Weekly Harvest Newsletter
Sustainable Agriculture News Briefs - July 3, 2019
Weekly sustainable agriculture news and resources gleaned from the Internet by NCAT staff for the ATTRA Sustainable Agriculture website. The Weekly Harvest Newsletter is also available online.
News & Resources
- Updated SoilWeb App Available
- Cover Crop Guidelines and Policy from USDA Add Management Flexibility
- Cover Crops Good Option for Prevented-Planting Fields
- Interactive Online Map Highlights Perennial Farming Resources, Operations
- 'Soil for Water' Project Focuses on Catching and Holding Rainwater
- European Research Finds Bee Colonies Do Better on Organic Farms
- Organic Farming Research Foundation Grant Funding
- National Conservation Innovation Grants
- Texas Regional Conservation Partnership Program (RCPP) Projects
- Soil Sisters
- Battleground to Breaking Ground Agriculture Business Workshop
- Restoration Agriculture Workshop
News & Resources
Updated SoilWeb App Available
USDA Natural Resources Conservation Service (NRCS) and the University of California at Davis Soil Resource Laboratory have released version 2.0 of the free SoilWeb app. SoilWeb provides users with information on soil types associated with their location, based on information from the National Cooperative Soil Survey. The new version has a cleaner and more modern interface, as well as detailed digital soil-survey data.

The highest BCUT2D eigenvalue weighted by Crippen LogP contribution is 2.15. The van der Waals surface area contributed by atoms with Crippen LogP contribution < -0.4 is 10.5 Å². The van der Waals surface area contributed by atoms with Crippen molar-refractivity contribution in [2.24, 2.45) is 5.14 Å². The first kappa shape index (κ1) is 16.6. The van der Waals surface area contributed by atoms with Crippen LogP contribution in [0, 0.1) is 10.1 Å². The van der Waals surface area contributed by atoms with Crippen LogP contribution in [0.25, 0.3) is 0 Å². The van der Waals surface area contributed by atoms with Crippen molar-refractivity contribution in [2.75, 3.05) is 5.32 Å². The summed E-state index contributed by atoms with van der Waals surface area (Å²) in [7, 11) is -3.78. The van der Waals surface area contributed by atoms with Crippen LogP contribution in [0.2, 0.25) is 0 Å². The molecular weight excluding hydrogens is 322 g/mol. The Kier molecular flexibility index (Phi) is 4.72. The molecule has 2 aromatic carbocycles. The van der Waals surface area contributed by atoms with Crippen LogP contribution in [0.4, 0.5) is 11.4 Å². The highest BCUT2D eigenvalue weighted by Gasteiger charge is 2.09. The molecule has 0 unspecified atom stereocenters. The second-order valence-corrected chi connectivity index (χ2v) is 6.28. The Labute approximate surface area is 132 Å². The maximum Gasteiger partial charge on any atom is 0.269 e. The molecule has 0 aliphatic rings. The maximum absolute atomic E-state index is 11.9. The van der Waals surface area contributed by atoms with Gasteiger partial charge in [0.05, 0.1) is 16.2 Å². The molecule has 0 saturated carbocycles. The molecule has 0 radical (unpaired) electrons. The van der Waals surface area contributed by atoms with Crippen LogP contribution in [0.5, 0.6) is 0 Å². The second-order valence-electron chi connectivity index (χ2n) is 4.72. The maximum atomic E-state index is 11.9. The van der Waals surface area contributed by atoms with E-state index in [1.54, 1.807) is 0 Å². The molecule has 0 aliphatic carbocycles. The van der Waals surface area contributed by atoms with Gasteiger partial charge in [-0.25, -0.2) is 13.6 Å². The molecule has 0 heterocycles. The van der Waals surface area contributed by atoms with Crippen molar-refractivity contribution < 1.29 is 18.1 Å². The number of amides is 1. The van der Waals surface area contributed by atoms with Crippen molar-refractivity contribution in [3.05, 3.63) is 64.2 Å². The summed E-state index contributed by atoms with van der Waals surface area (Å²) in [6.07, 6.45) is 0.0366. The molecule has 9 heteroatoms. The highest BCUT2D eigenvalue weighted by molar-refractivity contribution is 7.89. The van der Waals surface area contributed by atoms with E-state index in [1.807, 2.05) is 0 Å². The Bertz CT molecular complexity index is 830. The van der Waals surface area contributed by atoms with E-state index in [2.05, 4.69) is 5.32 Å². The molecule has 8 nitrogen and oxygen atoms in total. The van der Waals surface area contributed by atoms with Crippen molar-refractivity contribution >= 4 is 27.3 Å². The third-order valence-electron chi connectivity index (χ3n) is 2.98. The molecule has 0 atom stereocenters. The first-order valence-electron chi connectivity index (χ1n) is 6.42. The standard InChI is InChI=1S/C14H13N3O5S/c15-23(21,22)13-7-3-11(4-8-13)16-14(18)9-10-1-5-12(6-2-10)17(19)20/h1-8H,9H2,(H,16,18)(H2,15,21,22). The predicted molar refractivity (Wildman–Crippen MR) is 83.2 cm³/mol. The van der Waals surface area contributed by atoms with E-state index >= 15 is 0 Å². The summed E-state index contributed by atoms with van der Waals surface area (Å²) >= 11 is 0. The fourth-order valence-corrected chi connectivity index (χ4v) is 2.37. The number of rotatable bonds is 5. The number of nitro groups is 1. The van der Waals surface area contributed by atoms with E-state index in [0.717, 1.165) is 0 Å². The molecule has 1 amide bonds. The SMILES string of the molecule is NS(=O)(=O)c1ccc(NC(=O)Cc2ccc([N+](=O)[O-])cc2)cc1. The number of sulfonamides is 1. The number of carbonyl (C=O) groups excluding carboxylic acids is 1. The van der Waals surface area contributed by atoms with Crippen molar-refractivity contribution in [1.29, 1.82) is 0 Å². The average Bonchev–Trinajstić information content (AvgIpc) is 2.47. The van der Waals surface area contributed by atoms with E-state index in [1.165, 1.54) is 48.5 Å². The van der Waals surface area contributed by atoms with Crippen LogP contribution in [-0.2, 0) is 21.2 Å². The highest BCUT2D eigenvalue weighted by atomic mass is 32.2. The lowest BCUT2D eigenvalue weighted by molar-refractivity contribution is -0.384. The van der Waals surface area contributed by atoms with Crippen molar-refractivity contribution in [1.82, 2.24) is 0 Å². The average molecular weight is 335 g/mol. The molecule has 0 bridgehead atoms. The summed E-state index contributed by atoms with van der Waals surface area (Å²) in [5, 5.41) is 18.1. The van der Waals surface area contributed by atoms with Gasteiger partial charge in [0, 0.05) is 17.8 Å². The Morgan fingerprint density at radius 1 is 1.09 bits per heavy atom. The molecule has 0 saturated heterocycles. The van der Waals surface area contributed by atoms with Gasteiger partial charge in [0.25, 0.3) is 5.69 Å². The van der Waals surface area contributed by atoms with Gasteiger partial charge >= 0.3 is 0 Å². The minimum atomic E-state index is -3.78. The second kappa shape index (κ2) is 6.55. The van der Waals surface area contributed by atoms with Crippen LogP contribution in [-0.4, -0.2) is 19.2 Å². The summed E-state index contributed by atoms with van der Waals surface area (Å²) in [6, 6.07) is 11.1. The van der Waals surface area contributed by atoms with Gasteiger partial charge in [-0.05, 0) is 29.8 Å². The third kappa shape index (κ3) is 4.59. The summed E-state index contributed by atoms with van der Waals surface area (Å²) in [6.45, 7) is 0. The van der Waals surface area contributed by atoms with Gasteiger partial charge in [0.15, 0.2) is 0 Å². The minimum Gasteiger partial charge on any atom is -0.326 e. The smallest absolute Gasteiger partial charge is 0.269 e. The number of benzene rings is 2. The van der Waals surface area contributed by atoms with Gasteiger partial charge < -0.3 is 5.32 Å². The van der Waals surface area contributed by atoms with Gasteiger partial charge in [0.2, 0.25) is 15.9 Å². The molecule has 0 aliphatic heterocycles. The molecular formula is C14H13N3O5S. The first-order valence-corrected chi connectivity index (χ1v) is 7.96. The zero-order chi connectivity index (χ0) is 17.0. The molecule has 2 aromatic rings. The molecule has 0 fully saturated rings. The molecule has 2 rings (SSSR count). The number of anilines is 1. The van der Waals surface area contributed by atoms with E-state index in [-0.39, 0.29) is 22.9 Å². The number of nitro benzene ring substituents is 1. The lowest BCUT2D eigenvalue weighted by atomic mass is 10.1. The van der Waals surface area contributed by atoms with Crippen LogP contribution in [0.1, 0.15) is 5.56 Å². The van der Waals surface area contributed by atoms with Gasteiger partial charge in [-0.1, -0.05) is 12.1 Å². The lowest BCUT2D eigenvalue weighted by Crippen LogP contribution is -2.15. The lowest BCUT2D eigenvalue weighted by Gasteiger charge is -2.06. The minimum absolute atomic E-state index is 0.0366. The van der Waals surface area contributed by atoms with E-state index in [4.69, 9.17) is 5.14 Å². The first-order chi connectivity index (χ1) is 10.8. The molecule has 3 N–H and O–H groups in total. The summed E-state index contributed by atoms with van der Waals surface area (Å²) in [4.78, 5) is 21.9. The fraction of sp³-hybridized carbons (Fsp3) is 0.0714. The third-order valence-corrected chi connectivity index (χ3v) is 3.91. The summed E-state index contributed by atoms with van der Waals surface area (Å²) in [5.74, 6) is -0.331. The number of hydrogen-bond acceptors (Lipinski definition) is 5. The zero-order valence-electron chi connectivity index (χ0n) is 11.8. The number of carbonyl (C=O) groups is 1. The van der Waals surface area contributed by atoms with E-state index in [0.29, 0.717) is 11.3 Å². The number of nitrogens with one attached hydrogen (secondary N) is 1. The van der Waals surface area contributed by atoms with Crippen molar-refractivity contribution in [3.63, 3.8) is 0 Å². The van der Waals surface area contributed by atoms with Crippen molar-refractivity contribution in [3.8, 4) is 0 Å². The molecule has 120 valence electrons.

Related ATTRA Tutorial: Soil Health
Cover Crop Guidelines and Policy from USDA Add Management Flexibility
USDA's Farm Service Agency, NRCS, and Risk Management Agency have developed new guidelines and policy on when cover crops must be terminated for farmers to remain eligible for crop insurance. Changes will take effect for the 2020 crop year. With the changes, cover crop management practices are covered by Good Farming Practice provisions, and crop insurance will attach at time of planting the insured crop. NRCS is now recognized as an agricultural expert resource for cover crop management systems.
Related ATTRA Publication: Crop Insurance Options for Specialty, Diversified, and Organic Farmers
Cover Crops Good Option for Prevented-Planting Fields
USDA reminds farmers that cover crops can be planted on fields where they were prevented from planting a cash crop. USDA offers information on its Prevented or Delayed Planting website and in the fact sheet Cover Crops and Prevented Planting. North Dakota State University Extension suggests that cover crops can use up extra soil moisture, prevent erosion, and condition soil for next year in fields that weren't planted this year.
Interactive Online Map Highlights Perennial Farming Resources, Operations